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This New Shark Attack App Could Protect Both People AND Sharks

It's a win-win solution.

Despite the fact that fatal shark attacks happen at an average of six per year, per Science Dailypeople are still, like, really concerned about them.

In the past, shark-attack prevention usually came in gruesome ways that involved killing lots of sharks in the hope that none would swim too close to people.

Fortunately, this new shark-attack prevention tool is poised to be more effective for humans — and less deadly for sharks.

shark attack app


According to Newsweek, former pro surfer Ian Cairns has teamed up with Australian company Smart Marine Systems on an IndieGoGo campaign to get Clever Buoys installed off-shore of U.S. beaches.

What's a Clever Buoy, you may ask?

According to the company's website, it's "an ocean-monitoring platform" that uses sonar to identify sharks that might be swimming a little too close for comfort.

It's situated off shore, "beyond the surf zone," and uses sonar to create a "virtual net" that can detect a shark.

Once detected, it sends a mobile phone alert to lifeguards who can clear the swimming area.

Per News Fix, Cairns has high hopes that the alert system can even eventually become a widely used phone app.

That way, any swimmer in the area can have immediate knowledge of incoming sharks, not just the lifeguards.

And, don't worry, it doesn't beep at any old dolphin or fish or random movement. The buoy — because it's #clever — tracks the swimming pattern of the animal to suss out whether it's a shark or not before sending the alert, according to the company's site.

All of this happens in about 4.5 seconds from initial shark detection to when the lifeguards (or eventual app owners) are alerted, according to Newsweek.

This isn't even Smart Marine Systems' only shark protection product.

For surfers, they sell board decals and wetsuits designed to break up the surfer or board's outline and make it look less like shark prey.

The hope with that is fewer accidental attacks on surfers, because they won't be mistaken for food.

This company recognizes that sharks have a right to the water, and just wants everyone to co-exist peacefully. It shows a marked change from countries' previous methods of controlling shark populations that usually lead to the animal's brutal death.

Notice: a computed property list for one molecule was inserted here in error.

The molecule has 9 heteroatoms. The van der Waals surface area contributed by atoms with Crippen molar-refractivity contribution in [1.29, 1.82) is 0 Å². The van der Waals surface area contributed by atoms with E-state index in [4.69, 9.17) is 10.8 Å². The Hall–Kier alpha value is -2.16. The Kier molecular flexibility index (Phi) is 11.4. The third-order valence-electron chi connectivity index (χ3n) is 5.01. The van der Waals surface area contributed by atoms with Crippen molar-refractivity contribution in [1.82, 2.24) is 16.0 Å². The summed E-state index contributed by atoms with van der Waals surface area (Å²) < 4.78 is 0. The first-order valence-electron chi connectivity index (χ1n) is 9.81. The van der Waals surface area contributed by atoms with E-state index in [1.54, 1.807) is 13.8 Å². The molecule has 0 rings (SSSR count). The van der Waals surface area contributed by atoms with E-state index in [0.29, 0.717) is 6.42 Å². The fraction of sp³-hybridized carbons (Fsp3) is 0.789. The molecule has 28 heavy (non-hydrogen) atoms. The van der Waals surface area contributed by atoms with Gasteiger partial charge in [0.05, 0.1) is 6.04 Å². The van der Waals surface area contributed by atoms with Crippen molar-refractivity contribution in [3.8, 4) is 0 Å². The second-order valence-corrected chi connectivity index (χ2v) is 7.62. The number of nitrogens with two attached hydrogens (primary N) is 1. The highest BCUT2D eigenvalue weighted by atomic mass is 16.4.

Shark culls in Western Australia — though recently outlawed — encouraged people to kill any 3-meter shark caught on baited drum lines, according to IFL Science.

And underwater shark nets at beaches very often entangle and kill not just sharks, but other sea life as well.

According to the Orange Country Register, the crowdfunding goal is $25,000 for "getting regulatory approvals and the installation of a pilot program [in the U.S.]."

The Clever Buoy technology already exists and is in use in some Australian waters. Per the Register, a test buoy was installed in Western Australia's City Beach in 2016 and detected 28 sharks during its four-month trial, leading to 19 beach safety closures. The World Surf League also tested the technology in 2017.

Cairns wants the buoy system to become more widespread and find a home in U.S. waters, too.

"I'm passionate about safety in the California surf, relating to sharks," Cairns said, per PR Newswire.

He's originally from Australia but now lives in California and is concerned about the rise of shark sightings and attacks in those waters. (In all fairness, the LA Times reports that West Coast shark attacks rose only from five to nine in 2017, and nobody died.)

Newsweek reported that a test buoy is due to be placed in Corona Del Mar, California, following a non-fatal shark attack on a swimmer there in 2016.

The buoys cost about $700,000 each, but a different Register article reported that the California government has a multimillion-dollar budget bill in the works to increase shark studies in hopes of warding off increased attacks.

This buoy technology could fit nicely into that proposed budget.

Shark attacks aren't nearly as high as people always seem to believe. The International Shark Attack File recorded just 88 worldwide unprovoked shark attacks in 2017, leading to five deaths.

That's actually lower than the annual average of fatalities. But, hey, if installing non-invasive, non-threatening buoys is going to make everyone feel safer and not hurt the sharks?

Well, we're all for that.

shark attack app


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